Oncologie

, Volume 15, Issue 2, pp 71–77 | Cite as

Nouvelle perspective dans le traitement des mélanomes : actualité en 2012

Update / Mise au point

Résumé

Les possibilités de traitement des patients atteints de mélanome( s) ont radicalement changé au cours de ces dernières années. Plusieurs nouvelles immunothérapies et thérapies ciblées ont révélé des résultats prometteurs quant à l’activité tumorale avec des effets secondaires gérables sur les patients atteints d’un mélanome avancé. Celles-ci comprennent les anticorps ipilimumab et PD-1(L) ainsi que les agents ciblés suivants: le vemurafenib (inhibiteur de BRAF), le dabrafenib (inhibiteur de BRAF) et le trametinib (inhibiteur de MEK). Bien que de premiers essais cliniques n’aient pas indiqué que l’un de ces éléments constitue une « révolution » en termes d’activité antitumorale pour tous les patients, chacun d’entre eux apportera des améliorations progressives par rapport aux soins standard. Les immunothérapies complexes avec un transfert adoptif de lymphocytes T suite à une lymphodéplétion non myéloablative indiquent des taux de réponse extraordinaires. Cependant, ces résultats sont issus d’une cohorte de patients sélectionnés avec soin dans des centres uniques. Le traitement adjuvant par interféron-α est toujours considéré comme la norme en matière de soins pour les patients atteints d’un mélanome à haut risque. Néanmoins, les taux d’amélioration de la survie globale sont encore bas. Par conséquent, la nécessité d’obtenir des repères suffisants pour la sélection des patients qui bénéficieront de l’interféron-α s’impose de toute urgence. De nouveaux médicaments tels que l’ipilimumab et les inhibiteurs de BRAF/ MEK sont déjà utilisés pour les essais cliniques du traitement adjuvant et pourraient probablement améliorer les possibilités de traitement de patients à haut risque de récidive dans quelques années.

Mots clés

Mélanome Traitement adjuvant Traitement systémique Immunothérapies Inhibiteurs de BRAF Inhibiteurs de MEK 

New landscape in the treatment of melanoma: a 2012 update

Abstract

The possibilities in treating melanoma patients changed dramatically in the last few years. Several new immunotherapies and targeted therapies have demonstrated promising antitumor activity with manageable side effects in patients with advanced melanoma. These include ipilimumab and PD-1(L) antibodies, and the targeted agents vemurafenib (BRAF-inhibitor), dabrafenib (BRAF-inhibitor), and trametinib (MEK-inhibitor). Although early clinical trials have not indicated that any of these offers a “breakthrough” in terms of antitumor activity for all patients, each will likely offer incremental improvements over standard care. Complex immunotherapies with adoptive T-cell transfer after nonmyeloablative lymphodepletion suggest response rates that are extraordinary; however, these results were derived from highly selected patient cohorts in single centers only. In the adjuvant setting interferon-α is still considered standard of care for high-risk melanoma patients. However, improvement rates for overall survival are still low. Therefore, sufficient markers for selection of patients who will profit from interferon-α are urgently needed. Newdrugs such as ipilimumab and BRAF/MEK inhibitors are already in clinical trials in the adjuvant setting, and may probably improve the possibilities to treat patients being at high risk for recurrence in a few years.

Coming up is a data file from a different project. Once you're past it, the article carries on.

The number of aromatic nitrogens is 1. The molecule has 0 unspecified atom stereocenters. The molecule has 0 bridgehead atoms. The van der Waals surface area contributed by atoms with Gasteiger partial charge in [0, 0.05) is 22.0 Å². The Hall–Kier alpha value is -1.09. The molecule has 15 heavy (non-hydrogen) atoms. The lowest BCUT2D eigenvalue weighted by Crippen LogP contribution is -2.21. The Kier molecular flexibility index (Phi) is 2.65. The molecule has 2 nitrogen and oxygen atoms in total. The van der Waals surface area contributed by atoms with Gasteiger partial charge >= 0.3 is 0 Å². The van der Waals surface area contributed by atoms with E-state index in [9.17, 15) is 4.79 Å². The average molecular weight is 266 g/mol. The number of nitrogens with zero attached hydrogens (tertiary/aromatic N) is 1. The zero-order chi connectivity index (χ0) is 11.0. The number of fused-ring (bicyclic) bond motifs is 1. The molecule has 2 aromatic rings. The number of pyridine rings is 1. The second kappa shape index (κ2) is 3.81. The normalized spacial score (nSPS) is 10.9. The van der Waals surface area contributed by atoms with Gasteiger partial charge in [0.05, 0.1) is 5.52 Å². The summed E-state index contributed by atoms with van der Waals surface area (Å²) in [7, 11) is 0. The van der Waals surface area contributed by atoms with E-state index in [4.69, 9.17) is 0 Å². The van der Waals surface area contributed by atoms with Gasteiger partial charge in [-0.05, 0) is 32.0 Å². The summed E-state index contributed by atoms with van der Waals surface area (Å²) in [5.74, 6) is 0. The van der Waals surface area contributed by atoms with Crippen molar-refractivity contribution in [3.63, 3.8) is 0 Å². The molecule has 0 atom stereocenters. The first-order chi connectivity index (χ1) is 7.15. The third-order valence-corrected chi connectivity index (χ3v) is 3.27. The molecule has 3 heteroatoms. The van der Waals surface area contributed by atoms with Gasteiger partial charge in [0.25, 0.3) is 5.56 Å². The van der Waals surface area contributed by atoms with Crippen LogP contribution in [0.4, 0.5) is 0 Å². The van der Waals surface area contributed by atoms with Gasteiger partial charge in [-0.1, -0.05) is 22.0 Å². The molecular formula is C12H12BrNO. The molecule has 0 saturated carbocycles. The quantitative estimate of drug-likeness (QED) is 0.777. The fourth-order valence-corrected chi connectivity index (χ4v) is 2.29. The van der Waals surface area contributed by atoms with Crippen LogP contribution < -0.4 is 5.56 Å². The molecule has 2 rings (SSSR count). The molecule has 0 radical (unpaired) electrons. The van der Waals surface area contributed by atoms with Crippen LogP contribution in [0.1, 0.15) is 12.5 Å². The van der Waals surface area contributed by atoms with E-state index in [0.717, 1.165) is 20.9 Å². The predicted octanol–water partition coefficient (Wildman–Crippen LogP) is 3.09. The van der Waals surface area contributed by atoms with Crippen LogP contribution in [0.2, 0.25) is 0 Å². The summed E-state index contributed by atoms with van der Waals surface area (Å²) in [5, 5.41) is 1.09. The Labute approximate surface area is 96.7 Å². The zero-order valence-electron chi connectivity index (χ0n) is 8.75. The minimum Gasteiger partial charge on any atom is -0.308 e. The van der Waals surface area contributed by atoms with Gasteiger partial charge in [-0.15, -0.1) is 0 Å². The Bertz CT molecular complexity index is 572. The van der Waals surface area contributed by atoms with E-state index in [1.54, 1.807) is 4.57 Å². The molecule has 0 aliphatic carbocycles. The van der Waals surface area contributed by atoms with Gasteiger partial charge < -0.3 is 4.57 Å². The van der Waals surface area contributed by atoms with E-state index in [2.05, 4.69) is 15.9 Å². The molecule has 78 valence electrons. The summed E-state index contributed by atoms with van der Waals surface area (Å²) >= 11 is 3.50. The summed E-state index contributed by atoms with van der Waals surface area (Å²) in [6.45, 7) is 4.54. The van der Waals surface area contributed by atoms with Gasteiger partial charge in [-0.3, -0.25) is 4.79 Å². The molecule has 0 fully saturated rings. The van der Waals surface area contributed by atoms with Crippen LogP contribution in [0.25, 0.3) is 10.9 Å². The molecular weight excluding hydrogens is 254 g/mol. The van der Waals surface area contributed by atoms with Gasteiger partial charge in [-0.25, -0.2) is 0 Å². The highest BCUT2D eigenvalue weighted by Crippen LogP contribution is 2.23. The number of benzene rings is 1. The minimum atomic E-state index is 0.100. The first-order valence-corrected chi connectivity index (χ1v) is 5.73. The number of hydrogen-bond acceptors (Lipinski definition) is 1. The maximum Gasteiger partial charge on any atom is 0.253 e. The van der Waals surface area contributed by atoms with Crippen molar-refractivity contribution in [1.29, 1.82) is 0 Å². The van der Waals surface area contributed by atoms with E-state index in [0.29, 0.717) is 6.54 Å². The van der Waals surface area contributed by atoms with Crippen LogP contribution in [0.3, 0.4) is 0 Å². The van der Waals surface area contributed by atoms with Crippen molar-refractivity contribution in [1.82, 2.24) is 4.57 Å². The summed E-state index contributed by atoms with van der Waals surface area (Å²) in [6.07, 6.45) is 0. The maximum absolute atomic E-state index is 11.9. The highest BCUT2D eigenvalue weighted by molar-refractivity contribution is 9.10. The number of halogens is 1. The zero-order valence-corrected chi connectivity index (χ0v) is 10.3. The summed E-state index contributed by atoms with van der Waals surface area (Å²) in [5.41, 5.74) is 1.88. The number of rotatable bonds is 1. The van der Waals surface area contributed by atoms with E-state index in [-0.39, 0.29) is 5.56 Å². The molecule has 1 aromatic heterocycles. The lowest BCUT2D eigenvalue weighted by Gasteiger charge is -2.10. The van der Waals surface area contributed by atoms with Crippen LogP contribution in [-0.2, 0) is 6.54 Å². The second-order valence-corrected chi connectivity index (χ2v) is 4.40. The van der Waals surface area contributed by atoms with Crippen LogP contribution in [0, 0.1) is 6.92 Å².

Keywords

Melanoma Adjuvant treatment Systemic treatment Immunotherapies BRAF-inhibitors MEK-inhibitors 

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Copyright information

© Springer-Verlag France 2013

Authors and Affiliations

  1. 1.Center for Dermatooncology, Department of DermatologyUniversity Hospital TuebingenTuebingenGermany

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